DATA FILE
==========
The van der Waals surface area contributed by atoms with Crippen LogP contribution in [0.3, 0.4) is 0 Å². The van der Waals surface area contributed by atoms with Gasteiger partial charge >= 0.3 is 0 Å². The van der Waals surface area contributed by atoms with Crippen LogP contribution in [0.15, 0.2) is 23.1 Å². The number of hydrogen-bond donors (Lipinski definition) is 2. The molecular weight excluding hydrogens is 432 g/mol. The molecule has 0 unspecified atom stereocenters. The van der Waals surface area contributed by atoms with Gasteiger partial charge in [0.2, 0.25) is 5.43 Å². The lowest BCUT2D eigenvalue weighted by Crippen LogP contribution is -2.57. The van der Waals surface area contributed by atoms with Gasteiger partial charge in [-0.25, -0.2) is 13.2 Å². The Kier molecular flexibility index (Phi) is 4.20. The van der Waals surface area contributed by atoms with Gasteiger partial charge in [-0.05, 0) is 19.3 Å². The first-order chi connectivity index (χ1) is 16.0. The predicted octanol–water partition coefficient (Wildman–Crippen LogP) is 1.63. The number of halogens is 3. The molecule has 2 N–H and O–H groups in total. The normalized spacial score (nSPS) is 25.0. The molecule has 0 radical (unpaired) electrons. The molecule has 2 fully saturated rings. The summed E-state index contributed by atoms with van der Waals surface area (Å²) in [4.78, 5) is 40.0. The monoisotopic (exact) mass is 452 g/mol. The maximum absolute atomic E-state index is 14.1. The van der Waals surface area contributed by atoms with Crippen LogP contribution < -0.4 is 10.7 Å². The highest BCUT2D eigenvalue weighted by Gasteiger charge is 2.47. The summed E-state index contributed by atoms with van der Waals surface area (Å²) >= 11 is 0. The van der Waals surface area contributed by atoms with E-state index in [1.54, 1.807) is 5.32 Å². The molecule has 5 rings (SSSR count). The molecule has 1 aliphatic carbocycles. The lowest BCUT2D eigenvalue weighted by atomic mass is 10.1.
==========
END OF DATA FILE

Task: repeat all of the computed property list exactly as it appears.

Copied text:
The van der Waals surface area contributed by atoms with Crippen LogP contribution in [0.3, 0.4) is 0 Å². The van der Waals surface area contributed by atoms with Gasteiger partial charge >= 0.3 is 0 Å². The van der Waals surface area contributed by atoms with Crippen LogP contribution in [0.15, 0.2) is 23.1 Å². The number of hydrogen-bond donors (Lipinski definition) is 2. The molecular weight excluding hydrogens is 432 g/mol. The molecule has 0 unspecified atom stereocenters. The van der Waals surface area contributed by atoms with Gasteiger partial charge in [0.2, 0.25) is 5.43 Å². The lowest BCUT2D eigenvalue weighted by Crippen LogP contribution is -2.57. The van der Waals surface area contributed by atoms with Gasteiger partial charge in [-0.25, -0.2) is 13.2 Å². The Kier molecular flexibility index (Phi) is 4.20. The van der Waals surface area contributed by atoms with Gasteiger partial charge in [-0.05, 0) is 19.3 Å². The first-order chi connectivity index (χ1) is 16.0. The predicted octanol–water partition coefficient (Wildman–Crippen LogP) is 1.63. The number of halogens is 3. The molecule has 2 N–H and O–H groups in total. The normalized spacial score (nSPS) is 25.0. The molecule has 0 radical (unpaired) electrons. The molecule has 2 fully saturated rings. The summed E-state index contributed by atoms with van der Waals surface area (Å²) in [4.78, 5) is 40.0. The monoisotopic (exact) mass is 452 g/mol. The maximum absolute atomic E-state index is 14.1. The van der Waals surface area contributed by atoms with Crippen LogP contribution < -0.4 is 10.7 Å². The highest BCUT2D eigenvalue weighted by Gasteiger charge is 2.47. The summed E-state index contributed by atoms with van der Waals surface area (Å²) >= 11 is 0. The van der Waals surface area contributed by atoms with E-state index in [1.54, 1.807) is 5.32 Å². The molecule has 5 rings (SSSR count). The molecule has 1 aliphatic carbocycles. The lowest BCUT2D eigenvalue weighted by atomic mass is 10.1.